December 20th, 2008


John Frost Nibbling at Your Nose

The personification of seasons seems to an ancient pagan tradition, but I can't really say I know that much about it. The Greek Horai symbolized the four seasons, although they later came to be associated with order and justice, and another set of Horai represented the hours of the day. I'm also quite fond of Alphonse Mucha's painting of the seasons, which I own in cheap poster print form. Father Winter or Old Man Winter is a popular figure in modern folklore, but I'm not sure where he originated. Somewhere in Europe, it seems. In Soviet Russia, Grandfather Frost (known in Russian as the rather bleak-looking "Ded Moroz") came to be known as the primary winter gift-giver, probably largely because he was a more secular figure than St. Nicholas or Father Christmas. [1] In 1998, the Mayor of Moscow tried to make the figure even more uniquely Russian by declaring Veliky Ustyug in Vologda Oblast as Grandfather Frost's official home. I believe Lapland was generally considered to be his home before that, as it was for Father Christmas before his relocation to the North Pole.

Another winter spirit who runs rampant in popular culture, but whose origins remain shrouded in mystery, is Jack Frost, the guy who paints ferns on windows and pinches children's extremities. Wikipedia has very little on Jack, and most of what there is lacks references. If it's to be believed, though, he might have originated in Norse mythology (as Jokul Frosti) or Russian folklore [2], and was largely popularized in Britain. Like Santa Claus himself, Jack also appears to owe part of his modern image to Thomas Nast. And because of my Oz obsession, I can't help but mention that Jack is a figure who was introduced into L. Frank Baum's fantasy universe. The Life and Adventures of Santa Claus makes him a friend of Santa's, but Claus doesn't approve of his habit of hassling defenseless children. He reappears in the short story "The Runaway Shadows," in which he solidifies the shadows of two children. Both identify Jack's father as the Frost King, and the latter story claims that his birthday is the coldest day of the year. If that means it's the first day of winter, then maybe we should all hurry up and send him birthday cards. I'm not sure of his address, but I have to wonder if he and Santa use the same post office.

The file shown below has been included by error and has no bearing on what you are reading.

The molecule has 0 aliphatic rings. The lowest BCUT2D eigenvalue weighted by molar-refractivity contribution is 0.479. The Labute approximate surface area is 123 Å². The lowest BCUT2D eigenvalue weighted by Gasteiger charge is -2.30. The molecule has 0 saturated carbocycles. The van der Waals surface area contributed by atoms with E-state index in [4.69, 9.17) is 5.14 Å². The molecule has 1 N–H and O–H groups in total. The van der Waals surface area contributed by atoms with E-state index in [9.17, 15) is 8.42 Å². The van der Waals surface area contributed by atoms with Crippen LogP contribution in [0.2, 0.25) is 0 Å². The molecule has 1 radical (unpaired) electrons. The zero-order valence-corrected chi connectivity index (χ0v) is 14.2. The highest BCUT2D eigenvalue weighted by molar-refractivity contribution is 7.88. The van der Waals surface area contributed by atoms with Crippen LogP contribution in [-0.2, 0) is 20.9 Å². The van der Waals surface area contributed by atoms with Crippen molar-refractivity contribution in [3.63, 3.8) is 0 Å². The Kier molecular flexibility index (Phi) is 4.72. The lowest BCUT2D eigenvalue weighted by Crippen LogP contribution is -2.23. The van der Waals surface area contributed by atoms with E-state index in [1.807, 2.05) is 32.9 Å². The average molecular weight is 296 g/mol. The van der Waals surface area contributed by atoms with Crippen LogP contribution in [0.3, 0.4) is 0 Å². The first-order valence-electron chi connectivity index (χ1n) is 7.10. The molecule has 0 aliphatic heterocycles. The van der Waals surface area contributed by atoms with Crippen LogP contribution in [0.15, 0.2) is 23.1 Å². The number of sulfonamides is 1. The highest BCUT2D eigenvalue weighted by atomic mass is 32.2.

And in my general interest in unusual Christmas and winter solstice traditions, I just had to re-post this link that I got from arfies. Black Peter is there, as are a pooping log and a Christmas pickle. And we can't forget about the Krampus, Santa's dark counterpart in Austria. The picture makes him look like a refugee from the cover of a heavy metal album. There's more on the Krampus here, including a picture where he looks rather like Darth Maul (only perhaps with an actual personality).

Another enjoyable holiday-related item I came across today was this quiz on urban legends associated with Christmas. I got all of them right except the sixth and seventh. Just to give a hint, the most obvious answer is usually wrong.

Finally, it's the seventh day of the happiness meme, so I'll mention that what made me happy today was that bethje passed both parts of the CPA exam that she's taken so far! Hooray!

[1] Also, in Soviet Russia, chestnuts roast YOU!
[2] Rankin-Bass's stop-motion special Jack Frost presumably takes place in Russia, since the villain is the Cossack King.